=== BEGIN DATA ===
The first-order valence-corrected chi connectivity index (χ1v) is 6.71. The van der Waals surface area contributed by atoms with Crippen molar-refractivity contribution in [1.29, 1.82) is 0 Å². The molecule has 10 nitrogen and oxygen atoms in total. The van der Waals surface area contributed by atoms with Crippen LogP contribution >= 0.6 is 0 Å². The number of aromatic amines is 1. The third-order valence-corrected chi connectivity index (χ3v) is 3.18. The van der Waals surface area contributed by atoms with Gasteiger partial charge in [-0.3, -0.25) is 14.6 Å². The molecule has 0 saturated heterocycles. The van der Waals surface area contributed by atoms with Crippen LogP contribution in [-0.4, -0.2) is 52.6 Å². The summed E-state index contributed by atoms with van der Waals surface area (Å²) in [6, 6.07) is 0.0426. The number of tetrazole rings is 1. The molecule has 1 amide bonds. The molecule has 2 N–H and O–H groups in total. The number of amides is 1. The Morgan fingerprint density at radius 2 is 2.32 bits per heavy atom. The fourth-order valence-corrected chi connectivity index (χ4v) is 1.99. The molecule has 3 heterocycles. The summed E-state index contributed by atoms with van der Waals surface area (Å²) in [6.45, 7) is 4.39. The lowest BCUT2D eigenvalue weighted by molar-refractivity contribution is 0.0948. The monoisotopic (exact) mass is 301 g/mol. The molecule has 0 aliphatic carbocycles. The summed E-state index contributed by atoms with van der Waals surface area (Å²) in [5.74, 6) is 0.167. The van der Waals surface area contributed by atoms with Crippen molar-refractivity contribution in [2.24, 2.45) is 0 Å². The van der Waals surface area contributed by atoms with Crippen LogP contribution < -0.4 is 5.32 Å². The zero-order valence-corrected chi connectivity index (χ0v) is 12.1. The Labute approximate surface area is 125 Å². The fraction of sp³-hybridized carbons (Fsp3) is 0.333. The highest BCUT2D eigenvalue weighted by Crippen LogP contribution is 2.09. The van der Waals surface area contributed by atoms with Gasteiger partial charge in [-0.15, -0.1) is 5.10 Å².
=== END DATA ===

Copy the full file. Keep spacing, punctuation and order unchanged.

The first-order valence-corrected chi connectivity index (χ1v) is 6.71. The van der Waals surface area contributed by atoms with Crippen molar-refractivity contribution in [1.29, 1.82) is 0 Å². The molecule has 10 nitrogen and oxygen atoms in total. The van der Waals surface area contributed by atoms with Crippen LogP contribution >= 0.6 is 0 Å². The number of aromatic amines is 1. The third-order valence-corrected chi connectivity index (χ3v) is 3.18. The van der Waals surface area contributed by atoms with Gasteiger partial charge in [-0.3, -0.25) is 14.6 Å². The molecule has 0 saturated heterocycles. The van der Waals surface area contributed by atoms with Crippen LogP contribution in [-0.4, -0.2) is 52.6 Å². The summed E-state index contributed by atoms with van der Waals surface area (Å²) in [6, 6.07) is 0.0426. The number of tetrazole rings is 1. The molecule has 1 amide bonds. The molecule has 2 N–H and O–H groups in total. The number of amides is 1. The Morgan fingerprint density at radius 2 is 2.32 bits per heavy atom. The fourth-order valence-corrected chi connectivity index (χ4v) is 1.99. The molecule has 3 heterocycles. The summed E-state index contributed by atoms with van der Waals surface area (Å²) in [6.45, 7) is 4.39. The lowest BCUT2D eigenvalue weighted by molar-refractivity contribution is 0.0948. The monoisotopic (exact) mass is 301 g/mol. The molecule has 0 aliphatic carbocycles. The summed E-state index contributed by atoms with van der Waals surface area (Å²) in [5.74, 6) is 0.167. The van der Waals surface area contributed by atoms with Crippen molar-refractivity contribution in [2.24, 2.45) is 0 Å². The van der Waals surface area contributed by atoms with Crippen LogP contribution < -0.4 is 5.32 Å². The zero-order valence-corrected chi connectivity index (χ0v) is 12.1. The Labute approximate surface area is 125 Å². The fraction of sp³-hybridized carbons (Fsp3) is 0.333. The highest BCUT2D eigenvalue weighted by Crippen LogP contribution is 2.09. The van der Waals surface area contributed by atoms with Gasteiger partial charge in [-0.15, -0.1) is 5.10 Å².